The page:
Zahir Amoura A 20-year-old female with systemic lupus erythematosus (SLE) was referred for chest pain and skin lesions. The diagnosis of SLE was made 4 years earlier, when she developed arthritis, proteinuria, with positive antinuclear antibodies (1/1280), anti-dsDNA, anti-SS-A, and anti-Sm antibodies. The renal biopsy showed Class I lupus nephritis. The patient was treated with low-dose steroids and hydroxychloroquine. One year later, she had pulmonary embolism and received warfarin because of the presence of persistent lupus anticoagulant. Two months before admission, while the patient was receiving hydroxychloroquine (400 mg/day), hand skin lesions gradually developed.
At admission, the patient complained of chest pain and went to the emergency department. Her temperature was 36.6°C, blood pressure 130/70 mmHg, pulse rate 90 beats per minute, respiration rate 18 breaths/minute, and oxygen saturation 98% while she was breathing ambient air. There was normal breath sounds in the lungs’ fields. Laboratory tests showed hemoglobin 10.3 g/dL, lymphocytes 0.9 G/L, normal platelets, international normalised ratio (INR) for prothrombin time 2.3, creatinine 69 μmol/L, elevated ultrasensitive troponin T (248 ng/L), low C3 (0.55 mg/dL), positive anti-dsDNA antibodies (45 U/mL) and proteinuria 1.5 g/24h. Serum protein electrophoresis showed a normal pattern and a diffuse increase in immune globulin. The tests for lupus anticoagulant, anticardiolipin antibodies, were positive.
Diagnosis and management of lupus myocarditis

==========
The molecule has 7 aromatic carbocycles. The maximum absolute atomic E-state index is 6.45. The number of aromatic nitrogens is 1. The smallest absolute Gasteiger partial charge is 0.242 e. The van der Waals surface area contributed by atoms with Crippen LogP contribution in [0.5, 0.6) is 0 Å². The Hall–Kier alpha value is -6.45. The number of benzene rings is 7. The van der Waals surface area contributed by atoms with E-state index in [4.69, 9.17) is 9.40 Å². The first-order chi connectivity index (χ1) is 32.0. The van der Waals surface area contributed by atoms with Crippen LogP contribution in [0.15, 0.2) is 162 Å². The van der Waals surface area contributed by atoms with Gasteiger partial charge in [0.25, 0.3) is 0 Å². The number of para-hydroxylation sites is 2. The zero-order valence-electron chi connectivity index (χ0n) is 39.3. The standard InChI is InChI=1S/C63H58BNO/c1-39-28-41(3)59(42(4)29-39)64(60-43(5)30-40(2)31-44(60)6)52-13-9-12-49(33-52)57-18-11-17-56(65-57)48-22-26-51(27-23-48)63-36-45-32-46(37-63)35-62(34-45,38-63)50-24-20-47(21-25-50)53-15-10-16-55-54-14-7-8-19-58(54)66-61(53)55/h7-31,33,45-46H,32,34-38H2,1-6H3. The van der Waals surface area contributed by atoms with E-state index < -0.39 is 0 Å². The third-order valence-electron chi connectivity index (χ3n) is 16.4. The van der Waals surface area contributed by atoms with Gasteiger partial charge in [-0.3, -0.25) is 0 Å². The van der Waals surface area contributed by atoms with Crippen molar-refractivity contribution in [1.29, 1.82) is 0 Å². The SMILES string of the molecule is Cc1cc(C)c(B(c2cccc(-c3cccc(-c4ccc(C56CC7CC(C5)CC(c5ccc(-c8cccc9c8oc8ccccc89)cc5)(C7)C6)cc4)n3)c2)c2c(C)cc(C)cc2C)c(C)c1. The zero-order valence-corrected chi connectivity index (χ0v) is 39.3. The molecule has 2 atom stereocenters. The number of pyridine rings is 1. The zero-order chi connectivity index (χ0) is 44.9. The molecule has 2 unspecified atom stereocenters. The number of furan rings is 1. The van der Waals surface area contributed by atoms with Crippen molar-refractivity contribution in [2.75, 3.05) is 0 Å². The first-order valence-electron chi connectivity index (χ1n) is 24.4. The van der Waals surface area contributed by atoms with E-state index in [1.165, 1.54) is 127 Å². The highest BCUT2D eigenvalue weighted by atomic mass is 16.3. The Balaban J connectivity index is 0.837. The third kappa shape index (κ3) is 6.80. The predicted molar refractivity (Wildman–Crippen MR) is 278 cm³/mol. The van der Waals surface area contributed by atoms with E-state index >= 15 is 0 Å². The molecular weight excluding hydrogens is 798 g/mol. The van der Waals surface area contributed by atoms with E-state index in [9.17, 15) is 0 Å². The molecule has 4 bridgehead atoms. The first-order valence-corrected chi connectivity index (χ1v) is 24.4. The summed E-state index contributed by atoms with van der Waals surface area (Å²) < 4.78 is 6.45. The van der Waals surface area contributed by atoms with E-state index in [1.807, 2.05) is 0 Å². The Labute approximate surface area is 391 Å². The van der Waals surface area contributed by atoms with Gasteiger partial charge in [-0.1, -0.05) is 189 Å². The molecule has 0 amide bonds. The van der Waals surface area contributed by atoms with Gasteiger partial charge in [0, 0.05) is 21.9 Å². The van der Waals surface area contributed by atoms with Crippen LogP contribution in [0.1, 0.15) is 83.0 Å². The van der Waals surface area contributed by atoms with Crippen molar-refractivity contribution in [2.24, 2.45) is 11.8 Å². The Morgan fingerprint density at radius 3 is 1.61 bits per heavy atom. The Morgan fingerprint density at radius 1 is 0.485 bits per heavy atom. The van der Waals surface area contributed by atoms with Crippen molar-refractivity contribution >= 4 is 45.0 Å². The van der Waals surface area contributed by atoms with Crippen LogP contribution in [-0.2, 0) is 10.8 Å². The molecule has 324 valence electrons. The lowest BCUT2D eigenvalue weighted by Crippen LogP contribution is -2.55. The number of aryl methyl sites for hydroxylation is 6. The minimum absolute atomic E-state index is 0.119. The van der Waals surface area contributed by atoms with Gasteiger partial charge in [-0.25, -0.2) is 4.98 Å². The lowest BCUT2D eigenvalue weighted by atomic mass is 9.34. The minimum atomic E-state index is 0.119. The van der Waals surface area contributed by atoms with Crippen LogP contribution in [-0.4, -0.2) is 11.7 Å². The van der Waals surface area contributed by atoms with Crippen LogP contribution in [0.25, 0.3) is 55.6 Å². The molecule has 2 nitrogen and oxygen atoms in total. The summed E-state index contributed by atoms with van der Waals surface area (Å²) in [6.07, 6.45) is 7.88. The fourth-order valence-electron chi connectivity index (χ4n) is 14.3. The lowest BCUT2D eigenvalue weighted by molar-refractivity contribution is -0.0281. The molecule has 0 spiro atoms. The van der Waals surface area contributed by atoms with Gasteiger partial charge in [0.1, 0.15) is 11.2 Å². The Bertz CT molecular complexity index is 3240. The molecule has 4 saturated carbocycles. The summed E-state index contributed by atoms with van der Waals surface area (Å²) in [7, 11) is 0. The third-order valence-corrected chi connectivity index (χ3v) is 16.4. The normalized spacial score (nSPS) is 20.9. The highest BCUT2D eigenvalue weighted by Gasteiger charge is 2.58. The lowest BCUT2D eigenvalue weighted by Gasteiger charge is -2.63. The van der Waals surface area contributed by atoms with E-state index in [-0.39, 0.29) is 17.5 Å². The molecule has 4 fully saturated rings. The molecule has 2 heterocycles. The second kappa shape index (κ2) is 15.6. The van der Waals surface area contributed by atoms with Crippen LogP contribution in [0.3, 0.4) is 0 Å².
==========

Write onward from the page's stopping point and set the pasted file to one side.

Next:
Describe the clinical presentation of lupus myocarditis
Discuss the diagnosis workshop for lupus myocarditis
Discuss treatment options of lupus myocarditis
Richard Furie A 22-year-old male was admitted to the hospital because of headache, confusion and fever. He had been previously well. At the time of admission, he was on no medications. Initial laboratory test results were notable for WBC 2,800, Hb: 6.7; platelets: 64,000 and creatinine: 1.9. The patient was given broad spectrum antibiotics for the treatment of sepsis and/or bacterial meningitis. However, the patient’s mental status worsened and he became comatose. All cultures were sterile. A ‘shotgun’ diagnostic approach revealed ANA 1/2560 (H) and DNA 883 IU/dL. The creatinine continued to rise.
The impression was that of SLE complicated by anemia, thrombocytopenia, nephropathy and CNS disease. ‘Pulse’ steroids were administered for 3 days without subsequent improvement. Intravenous gamma-globulin failed to raise the platelet count. Rheumatology to the rescue!
Diagnosis and management of thrombotic microangiopathy (TMA)
Describe the clinical presentation of TMA
Discuss treatment options of TMA
Review proposed modifications to the classification of lupus nephritis
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